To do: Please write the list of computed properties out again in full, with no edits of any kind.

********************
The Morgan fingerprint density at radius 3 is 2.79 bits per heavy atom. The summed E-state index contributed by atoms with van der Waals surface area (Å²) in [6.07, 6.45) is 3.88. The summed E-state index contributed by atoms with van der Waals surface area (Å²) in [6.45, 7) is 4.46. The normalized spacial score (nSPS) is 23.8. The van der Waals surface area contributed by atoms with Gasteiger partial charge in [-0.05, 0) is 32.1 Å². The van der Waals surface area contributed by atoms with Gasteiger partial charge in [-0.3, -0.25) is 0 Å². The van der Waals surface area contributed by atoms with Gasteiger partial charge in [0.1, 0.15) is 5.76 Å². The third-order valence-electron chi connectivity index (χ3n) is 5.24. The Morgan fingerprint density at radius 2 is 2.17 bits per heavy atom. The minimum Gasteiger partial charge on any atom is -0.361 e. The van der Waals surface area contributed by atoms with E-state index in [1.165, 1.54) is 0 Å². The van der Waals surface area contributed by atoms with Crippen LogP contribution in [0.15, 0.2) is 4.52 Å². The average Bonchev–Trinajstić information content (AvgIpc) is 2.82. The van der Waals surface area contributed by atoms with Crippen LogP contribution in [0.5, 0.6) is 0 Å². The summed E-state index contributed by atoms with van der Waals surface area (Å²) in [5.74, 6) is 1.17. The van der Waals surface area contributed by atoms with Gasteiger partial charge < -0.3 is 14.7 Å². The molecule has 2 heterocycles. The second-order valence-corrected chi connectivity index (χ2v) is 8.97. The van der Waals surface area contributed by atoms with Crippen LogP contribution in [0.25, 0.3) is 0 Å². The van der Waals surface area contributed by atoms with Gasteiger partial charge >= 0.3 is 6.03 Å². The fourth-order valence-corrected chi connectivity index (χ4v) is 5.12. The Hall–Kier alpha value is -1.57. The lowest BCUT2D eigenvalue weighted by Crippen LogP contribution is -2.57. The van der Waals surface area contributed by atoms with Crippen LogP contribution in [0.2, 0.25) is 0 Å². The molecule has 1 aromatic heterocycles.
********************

The Morgan fingerprint density at radius 3 is 2.79 bits per heavy atom. The summed E-state index contributed by atoms with van der Waals surface area (Å²) in [6.07, 6.45) is 3.88. The summed E-state index contributed by atoms with van der Waals surface area (Å²) in [6.45, 7) is 4.46. The normalized spacial score (nSPS) is 23.8. The van der Waals surface area contributed by atoms with Gasteiger partial charge in [-0.05, 0) is 32.1 Å². The van der Waals surface area contributed by atoms with Gasteiger partial charge in [-0.3, -0.25) is 0 Å². The van der Waals surface area contributed by atoms with Gasteiger partial charge in [0.1, 0.15) is 5.76 Å². The third-order valence-electron chi connectivity index (χ3n) is 5.24. The Morgan fingerprint density at radius 2 is 2.17 bits per heavy atom. The minimum Gasteiger partial charge on any atom is -0.361 e. The van der Waals surface area contributed by atoms with E-state index in [1.165, 1.54) is 0 Å². The van der Waals surface area contributed by atoms with Crippen LogP contribution in [0.15, 0.2) is 4.52 Å². The average Bonchev–Trinajstić information content (AvgIpc) is 2.82. The van der Waals surface area contributed by atoms with Crippen LogP contribution in [0.5, 0.6) is 0 Å². The summed E-state index contributed by atoms with van der Waals surface area (Å²) in [5.74, 6) is 1.17. The van der Waals surface area contributed by atoms with Gasteiger partial charge < -0.3 is 14.7 Å². The molecule has 2 heterocycles. The second-order valence-corrected chi connectivity index (χ2v) is 8.97. The van der Waals surface area contributed by atoms with Crippen LogP contribution in [0.25, 0.3) is 0 Å². The van der Waals surface area contributed by atoms with Gasteiger partial charge >= 0.3 is 6.03 Å². The fourth-order valence-corrected chi connectivity index (χ4v) is 5.12. The Hall–Kier alpha value is -1.57. The lowest BCUT2D eigenvalue weighted by Crippen LogP contribution is -2.57. The van der Waals surface area contributed by atoms with Crippen LogP contribution in [0.2, 0.25) is 0 Å². The molecule has 1 aromatic heterocycles.